My Own Little Tribute: Bill Freudenburg’s Research
Continued from the previous post…
Bill’s research spanned decades on a myriad of subjects: he contributed original research on job loss and the northern spotted owl, technological risk, environmental justice, the Minerals Management Service (one of the first sociologists to study the former agency), the federal outer continental oil leasing program, and at the end of his productive scholarly life, the BP Oil disaster and America’s “energy future.” Bill traversed the sociological imagination investigating subjects that continue to engage social scientists, policymakers, and the public alike. He trained as a sociologist, but crossed fields to become an archivist, statistician, ecologist, historian, and advocate for reform.
As sole researcher, Bill drew on theories such as recreancy as a platform in which to scrutinize complex social problems. With long term colleagues such as Robert B. Gramling, bureaucratic slippage became an incredibly useful concept in which to frame government secrecy (I shamelessly use it in my own work):
…the tendency for broad policy statements to be successively reinterpreted, both over time and across multiple layers of regulatory implementation. The net result, we suggest, can resemble the childhood game in which a “secret” is whispered to one person, who then whispers it to the next, and so on; the eventual secret, or the eventual implementation of the policy, can prove to have very little resemblance to the statement that started the process” (Freudenburg & Gramling, 1994a, p.222).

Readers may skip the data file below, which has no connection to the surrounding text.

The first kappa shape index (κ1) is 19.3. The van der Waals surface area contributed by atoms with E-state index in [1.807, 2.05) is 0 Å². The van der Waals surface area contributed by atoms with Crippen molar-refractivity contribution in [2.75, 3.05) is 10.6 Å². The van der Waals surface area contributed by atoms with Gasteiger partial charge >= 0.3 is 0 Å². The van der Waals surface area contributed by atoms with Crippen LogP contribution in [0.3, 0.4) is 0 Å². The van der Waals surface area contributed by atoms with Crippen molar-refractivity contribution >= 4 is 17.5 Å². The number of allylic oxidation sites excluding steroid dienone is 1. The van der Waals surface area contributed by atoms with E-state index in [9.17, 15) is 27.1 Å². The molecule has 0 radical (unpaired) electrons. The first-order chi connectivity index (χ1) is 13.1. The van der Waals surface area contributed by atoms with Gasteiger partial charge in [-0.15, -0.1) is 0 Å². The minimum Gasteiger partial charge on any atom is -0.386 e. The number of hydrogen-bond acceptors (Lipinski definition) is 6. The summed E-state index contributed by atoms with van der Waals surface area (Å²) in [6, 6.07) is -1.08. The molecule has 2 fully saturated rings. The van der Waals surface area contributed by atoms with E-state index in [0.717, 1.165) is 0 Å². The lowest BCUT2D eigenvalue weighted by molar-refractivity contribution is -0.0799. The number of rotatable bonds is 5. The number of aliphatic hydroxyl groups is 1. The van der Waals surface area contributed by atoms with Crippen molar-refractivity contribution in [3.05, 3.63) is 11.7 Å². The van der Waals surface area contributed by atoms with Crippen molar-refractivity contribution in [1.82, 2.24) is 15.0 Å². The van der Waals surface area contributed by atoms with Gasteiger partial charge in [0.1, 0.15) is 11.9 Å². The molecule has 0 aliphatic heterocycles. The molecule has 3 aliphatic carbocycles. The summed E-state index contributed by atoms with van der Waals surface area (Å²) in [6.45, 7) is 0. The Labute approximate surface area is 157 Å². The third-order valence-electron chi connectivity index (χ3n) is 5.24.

It is Bill’s work on information/knowledge – sociology of knowledge – that I find most inspiring and thoughtful. Among Bill’s explorations are: atrophy of vigilance, power and control of information (Freudenburg, 1986b), trust in information (Freudenburg, 2001b, 1993a), public right to know (Freudenburg & Baxter, 1985), asymmetry and bias in scientific judgment (Freudenburg & Muselli, 2009), Type I and Type II errors (Freudenburg & Keating, 1985), disasters (Freudenburg & Gramling, 2011; Freudenburg, Gramling, Laska, & Erikson, 2009a; Freudenburg, Gramling, Laska, & Erikson, 2008), risk (Freudenburg & Alario, 2006; Freudenburg, Coleman, Gonzales, & Helgeland, 1996; Freudenburg & Davidson, 2007; Freudenburg & Jones, 1991; Freudenburg & Pastor, 1992a, 1992b; Freudenburg & Davidson, 2007; Alario & Freudenburg, 2010), probabilistic risk assessment (1988), scientific uncertainty (Freudenburg, Gramling, Davidson, 2008; Freudenburg & Rursch, 1994), and transparency (Freudenburg, 2008a).
Bill’s research remains of critical significance in the wake of the Fukushima reactor disaster within the context of an energy hungry world. I hope this bibliography of Bill’s works will encourage continued exploration into the social issues that so defined an illustrious career.
For more information on Bill’s work, see “William Freudenburg: An Intellectual and Professional Biography” by Riley Dunnlap and Debra Davidson in the Rural Sociologist, June 2011.